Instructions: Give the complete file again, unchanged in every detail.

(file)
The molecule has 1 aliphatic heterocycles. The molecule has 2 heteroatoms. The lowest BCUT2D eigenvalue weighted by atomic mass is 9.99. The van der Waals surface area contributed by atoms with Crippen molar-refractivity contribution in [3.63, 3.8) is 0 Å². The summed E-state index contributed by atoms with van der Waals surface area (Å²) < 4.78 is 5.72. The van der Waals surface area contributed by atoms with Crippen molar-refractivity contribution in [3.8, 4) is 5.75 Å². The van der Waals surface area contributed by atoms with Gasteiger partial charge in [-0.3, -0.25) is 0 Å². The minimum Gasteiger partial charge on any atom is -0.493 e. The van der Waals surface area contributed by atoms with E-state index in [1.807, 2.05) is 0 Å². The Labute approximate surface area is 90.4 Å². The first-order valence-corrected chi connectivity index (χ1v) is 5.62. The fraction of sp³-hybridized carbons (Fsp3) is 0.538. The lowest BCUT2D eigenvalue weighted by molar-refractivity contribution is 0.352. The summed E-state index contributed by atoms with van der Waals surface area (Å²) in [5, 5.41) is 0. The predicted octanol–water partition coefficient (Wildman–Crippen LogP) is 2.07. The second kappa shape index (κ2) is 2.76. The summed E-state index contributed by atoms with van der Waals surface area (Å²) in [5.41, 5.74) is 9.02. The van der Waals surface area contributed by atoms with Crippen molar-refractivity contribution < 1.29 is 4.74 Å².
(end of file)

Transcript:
The molecule has 1 aliphatic heterocycles. The molecule has 2 heteroatoms. The lowest BCUT2D eigenvalue weighted by atomic mass is 9.99. The van der Waals surface area contributed by atoms with Crippen molar-refractivity contribution in [3.63, 3.8) is 0 Å². The summed E-state index contributed by atoms with van der Waals surface area (Å²) < 4.78 is 5.72. The van der Waals surface area contributed by atoms with Crippen molar-refractivity contribution in [3.8, 4) is 5.75 Å². The van der Waals surface area contributed by atoms with Gasteiger partial charge in [-0.3, -0.25) is 0 Å². The minimum Gasteiger partial charge on any atom is -0.493 e. The van der Waals surface area contributed by atoms with E-state index in [1.807, 2.05) is 0 Å². The Labute approximate surface area is 90.4 Å². The first-order valence-corrected chi connectivity index (χ1v) is 5.62. The fraction of sp³-hybridized carbons (Fsp3) is 0.538. The lowest BCUT2D eigenvalue weighted by molar-refractivity contribution is 0.352. The summed E-state index contributed by atoms with van der Waals surface area (Å²) in [5, 5.41) is 0. The predicted octanol–water partition coefficient (Wildman–Crippen LogP) is 2.07. The second kappa shape index (κ2) is 2.76. The summed E-state index contributed by atoms with van der Waals surface area (Å²) in [5.41, 5.74) is 9.02. The van der Waals surface area contributed by atoms with Crippen molar-refractivity contribution < 1.29 is 4.74 Å².